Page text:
If someone contracts with a professional videographer to create a broadcast-quality ad and she showed up with a disposable camera and a vintage iBook, what would the new client think?

Consider the building example again. Carpenters are known for building things out of wood. Getting the job done is dependent upon the general contractor who employs him or her, or the reputation of the master builder that is hired. I have some familiarity with carpentry, after working as an apprentice for 18 months in Massachusetts. In that role, I wore shorts when it was hot, Carhardt pants when it wasn’t and many layers of fleece and polypro when it was frigid. We dressed as needed to get the job done. If someone showed up on the job site improperly dressed, or without boots, a belt, gloves and a full set of tools, he couldn’t get the job done without a loan of same.

Working in digital media is no different, in the sense that what we wear what we need to to accomplish a goal, in the context of the social mores of the space we move in.

Virtually, that might mean creating a well-designed website that is standards compliant. Or developing a mobile app for a conference or service. In the social media world, it means adding an avatar, bio, link and other elements that fill out a profile before sally forth. Dressing to impress can mean many things, but in the end, it’s what you can do and have done that will matter most to your clients, customers and audience. Did I get the story right? Will the house stay sound for decades? Is this a sustainable business? Does the app work?

Given the monumental challenges that lie ahead for government officials in Washington and around the nation, I suspect many citizens would rather they focus on getting real results, narrowing budgets, passing effective legislation and developing effective regulations that address issues in the financial, technical and environmental space, rather than any wardrobe choice.

As for me, I hope I can wear shorts more often around Washington.

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10 Comments

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10 responses to “Dressing for success in Washington: Suits, shirtsleeves and shorts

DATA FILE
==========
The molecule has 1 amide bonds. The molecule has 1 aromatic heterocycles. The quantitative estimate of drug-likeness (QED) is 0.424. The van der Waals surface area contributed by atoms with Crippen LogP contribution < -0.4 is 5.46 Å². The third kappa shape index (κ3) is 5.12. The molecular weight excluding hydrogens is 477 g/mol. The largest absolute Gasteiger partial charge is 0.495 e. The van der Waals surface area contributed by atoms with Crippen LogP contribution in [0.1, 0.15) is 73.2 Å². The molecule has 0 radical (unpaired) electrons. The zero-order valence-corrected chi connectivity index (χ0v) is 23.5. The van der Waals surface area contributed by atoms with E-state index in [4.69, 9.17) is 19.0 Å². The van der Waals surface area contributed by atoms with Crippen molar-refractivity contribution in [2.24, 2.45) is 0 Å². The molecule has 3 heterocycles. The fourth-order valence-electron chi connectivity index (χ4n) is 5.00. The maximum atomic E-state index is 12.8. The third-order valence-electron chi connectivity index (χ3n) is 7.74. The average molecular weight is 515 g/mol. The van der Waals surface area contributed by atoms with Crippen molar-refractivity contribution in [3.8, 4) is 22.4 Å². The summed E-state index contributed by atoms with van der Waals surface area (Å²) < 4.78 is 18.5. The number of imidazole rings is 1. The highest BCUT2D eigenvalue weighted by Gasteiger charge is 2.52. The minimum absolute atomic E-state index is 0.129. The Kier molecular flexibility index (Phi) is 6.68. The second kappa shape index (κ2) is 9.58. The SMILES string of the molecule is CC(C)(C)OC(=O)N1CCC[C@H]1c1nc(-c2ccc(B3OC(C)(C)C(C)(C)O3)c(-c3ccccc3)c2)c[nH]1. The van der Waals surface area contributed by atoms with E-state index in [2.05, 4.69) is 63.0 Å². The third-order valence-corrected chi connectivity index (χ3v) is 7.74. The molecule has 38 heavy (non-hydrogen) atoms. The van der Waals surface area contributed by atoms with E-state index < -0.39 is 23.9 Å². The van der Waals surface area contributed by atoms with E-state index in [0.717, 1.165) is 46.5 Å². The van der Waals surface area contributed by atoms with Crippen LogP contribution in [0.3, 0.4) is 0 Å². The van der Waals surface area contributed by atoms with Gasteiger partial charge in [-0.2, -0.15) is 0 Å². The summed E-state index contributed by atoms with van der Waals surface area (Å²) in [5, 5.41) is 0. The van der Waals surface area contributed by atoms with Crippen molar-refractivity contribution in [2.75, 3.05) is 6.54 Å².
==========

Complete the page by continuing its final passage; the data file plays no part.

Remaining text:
1. Thanks for writing about this subject. I found myself rather unamused by the one speaker in cargo shorts. I think, YES — there should be some seasonal flexibility for dressing. Women do it. Men should be able to as well. But linen shorts and a crisp shirt, or quality cotton shirt, speak to a very different intent than sloppy cargo shirts, a nothing top and open-toe Tevas.

    I’m all for working at home in comfy clothes, easy casual meetings with clients at local cafes and the relaxing of tone and communication from corporations into a more human-sounding voice and a human-oriented focus. I’m not only FOR it; it’s part and parcel of the services I provide clients.

    But for a speaker to stand before an audience and talk about “appropriateness” and messaging and yet think he somehow was excused from this himself, was odd to me.

    As one who personally tends to live more at the edge than the mainstream, I know my ideas/thoughts/perspectives are “edgy enough” for most people. Consequently, I often dress more conservatively. The last time I wore a suit was on a sweltering hot day in June (with temps hovering near 100 and humidity, too!). And I would be quite ok if I never wore a suit again. But I think if people want to be casual and comfortable, that doesn’t have to mean sloppy and unprofessional.

    #my2cents!

    ;-)

  2. I’m not a fan of cargo shorts in any setting, but it is much more shameful that Washington is a city in which “Seersucker Thursdays” are viewed as daring flair.

    Sure, student athletes should not wear flip flops to the White House (remember that “scandal”?), but the relentlessly conformist student-government-types of DC should be able to handle some climate-appropriate casual dress.

  3. I’m a fan of linen in summer. 100% only. It gets fabulously wrinkled, looks casual and always has a touch of elegance because, well, because it’s linen. Men and women can wear linen, look good, be comfortable in sweltering temperatures and walk that line between casual and professional with ease. #my2cents